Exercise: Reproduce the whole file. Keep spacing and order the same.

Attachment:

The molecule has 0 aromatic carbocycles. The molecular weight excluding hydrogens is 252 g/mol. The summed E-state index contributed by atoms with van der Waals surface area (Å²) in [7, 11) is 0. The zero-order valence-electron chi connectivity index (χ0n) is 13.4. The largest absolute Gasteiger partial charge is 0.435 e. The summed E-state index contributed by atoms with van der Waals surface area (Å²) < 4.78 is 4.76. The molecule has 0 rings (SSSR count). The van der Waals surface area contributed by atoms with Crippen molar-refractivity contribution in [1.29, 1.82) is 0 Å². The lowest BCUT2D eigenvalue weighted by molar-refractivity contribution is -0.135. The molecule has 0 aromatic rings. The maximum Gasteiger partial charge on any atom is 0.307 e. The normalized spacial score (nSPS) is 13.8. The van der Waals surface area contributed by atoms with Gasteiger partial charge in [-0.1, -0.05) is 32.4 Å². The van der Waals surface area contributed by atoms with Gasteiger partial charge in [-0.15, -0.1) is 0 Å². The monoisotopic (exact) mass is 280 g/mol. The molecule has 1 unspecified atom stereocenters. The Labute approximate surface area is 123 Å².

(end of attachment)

The molecule has 0 aromatic carbocycles. The molecular weight excluding hydrogens is 252 g/mol. The summed E-state index contributed by atoms with van der Waals surface area (Å²) in [7, 11) is 0. The zero-order valence-electron chi connectivity index (χ0n) is 13.4. The largest absolute Gasteiger partial charge is 0.435 e. The summed E-state index contributed by atoms with van der Waals surface area (Å²) < 4.78 is 4.76. The molecule has 0 rings (SSSR count). The van der Waals surface area contributed by atoms with Crippen molar-refractivity contribution in [1.29, 1.82) is 0 Å². The lowest BCUT2D eigenvalue weighted by molar-refractivity contribution is -0.135. The molecule has 0 aromatic rings. The maximum Gasteiger partial charge on any atom is 0.307 e. The normalized spacial score (nSPS) is 13.8. The van der Waals surface area contributed by atoms with Gasteiger partial charge in [-0.1, -0.05) is 32.4 Å². The van der Waals surface area contributed by atoms with Gasteiger partial charge in [-0.15, -0.1) is 0 Å². The monoisotopic (exact) mass is 280 g/mol. The molecule has 1 unspecified atom stereocenters. The Labute approximate surface area is 123 Å².